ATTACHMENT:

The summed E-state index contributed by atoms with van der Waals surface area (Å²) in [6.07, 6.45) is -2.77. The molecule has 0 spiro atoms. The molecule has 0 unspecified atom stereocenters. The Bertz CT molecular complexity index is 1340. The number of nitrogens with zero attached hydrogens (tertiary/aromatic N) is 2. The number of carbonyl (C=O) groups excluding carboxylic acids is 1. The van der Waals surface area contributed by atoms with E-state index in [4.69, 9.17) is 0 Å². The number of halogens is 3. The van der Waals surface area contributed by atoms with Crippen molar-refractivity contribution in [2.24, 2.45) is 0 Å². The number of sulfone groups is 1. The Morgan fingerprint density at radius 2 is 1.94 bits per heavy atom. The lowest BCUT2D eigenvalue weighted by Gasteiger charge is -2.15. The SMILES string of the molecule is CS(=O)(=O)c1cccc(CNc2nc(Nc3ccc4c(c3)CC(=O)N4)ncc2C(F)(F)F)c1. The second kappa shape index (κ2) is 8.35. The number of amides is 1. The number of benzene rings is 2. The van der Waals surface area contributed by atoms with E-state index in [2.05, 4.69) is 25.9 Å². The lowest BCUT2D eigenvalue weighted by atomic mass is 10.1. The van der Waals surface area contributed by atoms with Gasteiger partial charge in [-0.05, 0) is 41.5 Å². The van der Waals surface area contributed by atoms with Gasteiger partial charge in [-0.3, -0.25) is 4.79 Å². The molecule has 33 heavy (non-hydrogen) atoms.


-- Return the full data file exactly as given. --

The summed E-state index contributed by atoms with van der Waals surface area (Å²) in [6.07, 6.45) is -2.77. The molecule has 0 spiro atoms. The molecule has 0 unspecified atom stereocenters. The Bertz CT molecular complexity index is 1340. The number of nitrogens with zero attached hydrogens (tertiary/aromatic N) is 2. The number of carbonyl (C=O) groups excluding carboxylic acids is 1. The van der Waals surface area contributed by atoms with E-state index in [4.69, 9.17) is 0 Å². The number of halogens is 3. The van der Waals surface area contributed by atoms with Crippen molar-refractivity contribution in [2.24, 2.45) is 0 Å². The number of sulfone groups is 1. The Morgan fingerprint density at radius 2 is 1.94 bits per heavy atom. The lowest BCUT2D eigenvalue weighted by Gasteiger charge is -2.15. The SMILES string of the molecule is CS(=O)(=O)c1cccc(CNc2nc(Nc3ccc4c(c3)CC(=O)N4)ncc2C(F)(F)F)c1. The second kappa shape index (κ2) is 8.35. The number of amides is 1. The number of benzene rings is 2. The van der Waals surface area contributed by atoms with E-state index in [2.05, 4.69) is 25.9 Å². The lowest BCUT2D eigenvalue weighted by atomic mass is 10.1. The van der Waals surface area contributed by atoms with Gasteiger partial charge in [-0.05, 0) is 41.5 Å². The van der Waals surface area contributed by atoms with Gasteiger partial charge in [-0.3, -0.25) is 4.79 Å². The molecule has 33 heavy (non-hydrogen) atoms.